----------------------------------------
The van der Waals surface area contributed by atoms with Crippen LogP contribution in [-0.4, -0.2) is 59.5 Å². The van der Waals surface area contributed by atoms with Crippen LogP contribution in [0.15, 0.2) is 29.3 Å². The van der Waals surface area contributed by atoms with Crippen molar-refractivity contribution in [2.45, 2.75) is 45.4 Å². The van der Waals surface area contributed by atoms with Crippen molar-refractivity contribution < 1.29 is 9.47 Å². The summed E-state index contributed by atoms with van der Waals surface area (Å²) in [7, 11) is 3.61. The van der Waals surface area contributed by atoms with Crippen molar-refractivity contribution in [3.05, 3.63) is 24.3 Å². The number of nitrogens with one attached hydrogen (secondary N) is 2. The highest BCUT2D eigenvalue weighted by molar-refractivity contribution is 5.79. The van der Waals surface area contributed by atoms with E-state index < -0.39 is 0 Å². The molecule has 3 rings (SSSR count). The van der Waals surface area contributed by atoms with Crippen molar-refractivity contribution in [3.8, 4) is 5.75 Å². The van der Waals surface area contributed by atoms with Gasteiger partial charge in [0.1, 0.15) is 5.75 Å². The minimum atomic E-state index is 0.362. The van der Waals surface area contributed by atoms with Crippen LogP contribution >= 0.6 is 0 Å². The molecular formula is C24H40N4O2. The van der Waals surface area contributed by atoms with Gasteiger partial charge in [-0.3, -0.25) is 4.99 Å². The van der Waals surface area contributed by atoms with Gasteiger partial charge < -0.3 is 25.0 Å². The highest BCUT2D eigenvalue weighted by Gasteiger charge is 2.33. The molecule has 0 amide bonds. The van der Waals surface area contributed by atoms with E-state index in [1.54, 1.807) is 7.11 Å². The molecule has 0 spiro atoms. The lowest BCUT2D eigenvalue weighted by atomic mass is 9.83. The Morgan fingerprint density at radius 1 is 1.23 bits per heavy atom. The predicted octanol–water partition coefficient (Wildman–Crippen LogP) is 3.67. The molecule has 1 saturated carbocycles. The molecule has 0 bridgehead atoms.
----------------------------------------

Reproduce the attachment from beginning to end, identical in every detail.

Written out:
The van der Waals surface area contributed by atoms with Crippen LogP contribution in [-0.4, -0.2) is 59.5 Å². The van der Waals surface area contributed by atoms with Crippen LogP contribution in [0.15, 0.2) is 29.3 Å². The van der Waals surface area contributed by atoms with Crippen molar-refractivity contribution in [2.45, 2.75) is 45.4 Å². The van der Waals surface area contributed by atoms with Crippen molar-refractivity contribution < 1.29 is 9.47 Å². The summed E-state index contributed by atoms with van der Waals surface area (Å²) in [7, 11) is 3.61. The van der Waals surface area contributed by atoms with Crippen molar-refractivity contribution in [3.05, 3.63) is 24.3 Å². The number of nitrogens with one attached hydrogen (secondary N) is 2. The highest BCUT2D eigenvalue weighted by molar-refractivity contribution is 5.79. The van der Waals surface area contributed by atoms with E-state index < -0.39 is 0 Å². The molecule has 3 rings (SSSR count). The van der Waals surface area contributed by atoms with Crippen molar-refractivity contribution in [3.8, 4) is 5.75 Å². The van der Waals surface area contributed by atoms with Gasteiger partial charge in [0.1, 0.15) is 5.75 Å². The minimum atomic E-state index is 0.362. The van der Waals surface area contributed by atoms with Crippen LogP contribution >= 0.6 is 0 Å². The molecular formula is C24H40N4O2. The van der Waals surface area contributed by atoms with Gasteiger partial charge in [-0.3, -0.25) is 4.99 Å². The van der Waals surface area contributed by atoms with Gasteiger partial charge < -0.3 is 25.0 Å². The highest BCUT2D eigenvalue weighted by Gasteiger charge is 2.33. The molecule has 0 amide bonds. The van der Waals surface area contributed by atoms with E-state index in [1.54, 1.807) is 7.11 Å². The molecule has 0 spiro atoms. The lowest BCUT2D eigenvalue weighted by atomic mass is 9.83. The Morgan fingerprint density at radius 1 is 1.23 bits per heavy atom. The predicted octanol–water partition coefficient (Wildman–Crippen LogP) is 3.67. The molecule has 1 saturated carbocycles. The molecule has 0 bridgehead atoms.